We live in a sound-byte world, a quick culture that often doesn’t stop and think. American culture is particularly bad about this, and often fails to dive any deeper than the news headlines or the context that they gained from the last person they spoke to. This has been seen with practically anything Pope Francis says, or anything that doesn’t fit within the media’s agenda of normalizing sin. Over the holidays, as I watched the media fury surround Phil Robertson for expressing his views on homosexuality I began to think about how our culture lacks the virtues of prudence and docility.
The word docility has roots in the Latin word docere which means “to teach”. It’s where we get the word doctor (teacher) and doctrine (teachings). Docility is the virtue of obedience and openness in those who are taught. Saint Thomas Aquinas related this closely with the cardinal virtue of prudence: applying earned wisdom to real life situations. Academically, the formula is essentially to be open to gaining new, sound, truthful knowledge and then applying it correctly in the real world.
But our society generally scuttles that whole discussion. Instead of asking if something is right or wrong, we are told subjectively “what is right for you is fine.” Instead of understanding the teachings of Christ in a full, real, and coherent way we are reduced to memes and cherry-picked gospel quotes to justify a myriad of sinful behavior. Someone suggested to me once that we all cherry-pick what parts of religion to follow. This may be true to a point… some teachings are easier for us to hear and respond to than others. This should not be where we stop! We should be striving to always grow in our faith and be docile and teachable wherever Truth (note the capital) is found. It’s not subjective… what is true is true. Similarly, if we then use that earned knowledge to act prudently we can become a living example for others instead of just an academic argument found in a comment-box.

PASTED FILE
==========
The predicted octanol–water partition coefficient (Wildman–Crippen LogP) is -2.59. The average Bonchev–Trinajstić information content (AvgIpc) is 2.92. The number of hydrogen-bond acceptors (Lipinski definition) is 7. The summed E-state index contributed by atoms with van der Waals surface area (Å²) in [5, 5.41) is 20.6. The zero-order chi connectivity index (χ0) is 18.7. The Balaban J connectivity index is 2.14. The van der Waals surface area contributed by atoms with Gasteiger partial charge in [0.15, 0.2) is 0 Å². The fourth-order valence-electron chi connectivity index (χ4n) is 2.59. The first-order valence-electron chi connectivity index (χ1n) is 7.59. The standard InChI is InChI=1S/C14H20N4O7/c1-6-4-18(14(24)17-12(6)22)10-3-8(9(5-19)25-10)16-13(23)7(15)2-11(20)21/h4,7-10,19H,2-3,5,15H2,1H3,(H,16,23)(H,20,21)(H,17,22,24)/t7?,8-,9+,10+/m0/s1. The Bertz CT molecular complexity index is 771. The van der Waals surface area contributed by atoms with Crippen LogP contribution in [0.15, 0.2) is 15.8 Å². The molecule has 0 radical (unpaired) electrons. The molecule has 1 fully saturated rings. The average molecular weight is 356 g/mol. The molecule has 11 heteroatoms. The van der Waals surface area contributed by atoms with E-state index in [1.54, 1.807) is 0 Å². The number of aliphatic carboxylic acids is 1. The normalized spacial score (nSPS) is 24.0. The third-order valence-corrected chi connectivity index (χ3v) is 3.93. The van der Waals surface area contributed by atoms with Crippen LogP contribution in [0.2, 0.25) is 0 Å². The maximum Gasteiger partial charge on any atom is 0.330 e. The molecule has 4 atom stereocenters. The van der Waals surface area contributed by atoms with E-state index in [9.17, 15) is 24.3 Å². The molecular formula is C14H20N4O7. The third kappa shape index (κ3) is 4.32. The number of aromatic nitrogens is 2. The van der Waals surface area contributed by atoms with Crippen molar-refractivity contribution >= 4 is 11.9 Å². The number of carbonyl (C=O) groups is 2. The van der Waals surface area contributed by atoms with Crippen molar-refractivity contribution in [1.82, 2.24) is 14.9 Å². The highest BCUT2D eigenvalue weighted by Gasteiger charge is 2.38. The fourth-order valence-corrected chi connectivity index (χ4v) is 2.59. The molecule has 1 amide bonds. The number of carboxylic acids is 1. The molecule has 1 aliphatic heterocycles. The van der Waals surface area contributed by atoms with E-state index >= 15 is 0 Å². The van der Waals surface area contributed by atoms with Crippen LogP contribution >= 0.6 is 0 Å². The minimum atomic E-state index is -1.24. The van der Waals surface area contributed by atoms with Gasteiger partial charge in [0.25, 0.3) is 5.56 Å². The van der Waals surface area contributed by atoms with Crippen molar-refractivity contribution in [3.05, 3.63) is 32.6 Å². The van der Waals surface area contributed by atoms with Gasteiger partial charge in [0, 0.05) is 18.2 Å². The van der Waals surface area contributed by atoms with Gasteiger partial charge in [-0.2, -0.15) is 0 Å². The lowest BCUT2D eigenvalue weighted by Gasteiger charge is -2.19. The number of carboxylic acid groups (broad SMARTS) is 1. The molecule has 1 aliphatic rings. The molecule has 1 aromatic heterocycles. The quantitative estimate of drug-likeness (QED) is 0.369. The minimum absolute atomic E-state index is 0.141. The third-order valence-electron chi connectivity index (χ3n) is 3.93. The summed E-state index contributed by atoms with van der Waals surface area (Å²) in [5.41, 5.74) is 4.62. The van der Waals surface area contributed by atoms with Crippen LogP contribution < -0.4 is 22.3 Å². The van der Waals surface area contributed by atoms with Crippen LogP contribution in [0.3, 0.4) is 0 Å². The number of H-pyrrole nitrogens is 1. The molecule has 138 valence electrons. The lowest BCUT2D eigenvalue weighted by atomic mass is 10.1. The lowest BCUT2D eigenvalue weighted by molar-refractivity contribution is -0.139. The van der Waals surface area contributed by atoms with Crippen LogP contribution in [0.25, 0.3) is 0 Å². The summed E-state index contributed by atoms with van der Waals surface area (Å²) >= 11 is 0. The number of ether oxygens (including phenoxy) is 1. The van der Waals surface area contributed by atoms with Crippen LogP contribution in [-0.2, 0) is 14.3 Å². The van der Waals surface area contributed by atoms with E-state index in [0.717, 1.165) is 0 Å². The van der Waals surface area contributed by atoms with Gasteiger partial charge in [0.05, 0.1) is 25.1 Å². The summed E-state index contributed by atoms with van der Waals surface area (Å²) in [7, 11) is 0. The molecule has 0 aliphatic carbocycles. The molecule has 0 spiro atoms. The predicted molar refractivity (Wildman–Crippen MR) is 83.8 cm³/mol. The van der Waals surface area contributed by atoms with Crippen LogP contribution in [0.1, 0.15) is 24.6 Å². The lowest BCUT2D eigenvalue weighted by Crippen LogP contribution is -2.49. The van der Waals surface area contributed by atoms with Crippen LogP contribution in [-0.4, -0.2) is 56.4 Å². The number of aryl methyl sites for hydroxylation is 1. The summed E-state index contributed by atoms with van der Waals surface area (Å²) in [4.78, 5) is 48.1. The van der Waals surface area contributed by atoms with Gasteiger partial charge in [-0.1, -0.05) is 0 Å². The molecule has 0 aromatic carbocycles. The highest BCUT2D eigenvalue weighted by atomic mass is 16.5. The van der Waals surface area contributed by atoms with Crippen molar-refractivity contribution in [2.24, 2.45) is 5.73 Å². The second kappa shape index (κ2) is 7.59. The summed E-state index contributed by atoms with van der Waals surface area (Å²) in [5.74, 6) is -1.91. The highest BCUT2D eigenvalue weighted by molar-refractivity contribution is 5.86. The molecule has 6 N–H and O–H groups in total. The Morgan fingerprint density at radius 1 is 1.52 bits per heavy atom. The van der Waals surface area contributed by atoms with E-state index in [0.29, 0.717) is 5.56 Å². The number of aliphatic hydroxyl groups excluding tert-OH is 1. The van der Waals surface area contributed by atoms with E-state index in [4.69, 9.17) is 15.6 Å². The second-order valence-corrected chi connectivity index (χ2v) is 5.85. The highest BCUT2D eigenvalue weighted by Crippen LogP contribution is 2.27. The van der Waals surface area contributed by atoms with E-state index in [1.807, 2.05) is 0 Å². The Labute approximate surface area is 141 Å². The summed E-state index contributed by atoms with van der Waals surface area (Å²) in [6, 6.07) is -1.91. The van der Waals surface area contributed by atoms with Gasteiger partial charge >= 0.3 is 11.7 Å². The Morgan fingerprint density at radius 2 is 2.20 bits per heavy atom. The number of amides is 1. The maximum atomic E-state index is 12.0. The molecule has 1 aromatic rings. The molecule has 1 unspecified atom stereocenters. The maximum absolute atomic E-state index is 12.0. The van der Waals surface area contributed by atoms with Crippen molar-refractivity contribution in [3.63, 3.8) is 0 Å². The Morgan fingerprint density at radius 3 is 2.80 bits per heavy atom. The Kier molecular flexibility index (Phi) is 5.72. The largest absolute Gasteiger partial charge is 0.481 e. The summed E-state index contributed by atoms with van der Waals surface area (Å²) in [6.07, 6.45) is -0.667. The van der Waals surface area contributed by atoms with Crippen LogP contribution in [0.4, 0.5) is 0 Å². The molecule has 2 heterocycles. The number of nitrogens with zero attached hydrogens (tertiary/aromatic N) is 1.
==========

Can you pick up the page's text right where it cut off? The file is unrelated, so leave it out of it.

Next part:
When attempting to discuss the virtues of a teaching – or sometimes, simply stating them out loud – people respond with the glib old diatribe “have an open mind!” It is very easy to hide behind the auspices of having an open mind. Also, it is easy to take the hard-headed and prideful approach and think that you know everything. (Most of these people use Facebook, I have discovered.) I am reminded of a very good quote by G.K. Chesterton:
Merely having an open mind is nothing. The object of opening the mind, as of opening the mouth, is to shut it again on something solid.
For me, the key has been disposing of preconception and emotion and intellectually processing both sides of the argument. This is extremely difficult to do when approaching “hot button” topics where emotions run wild… but some mileage can be had from simply explaining your viewpoint, your argument from truth, and listening to the objections. From there, you can respond to those objections as long as the opposing party will respectfully engage. The Thomastic philosophy is particularly good at this and can be used with a little practice.
The best we can hope for is to first learn truth for ourselves, apply it correctly to our lives, and then transmit it to others. And to paraphrase a quote often attributed to St. Francis… if necessary, use words.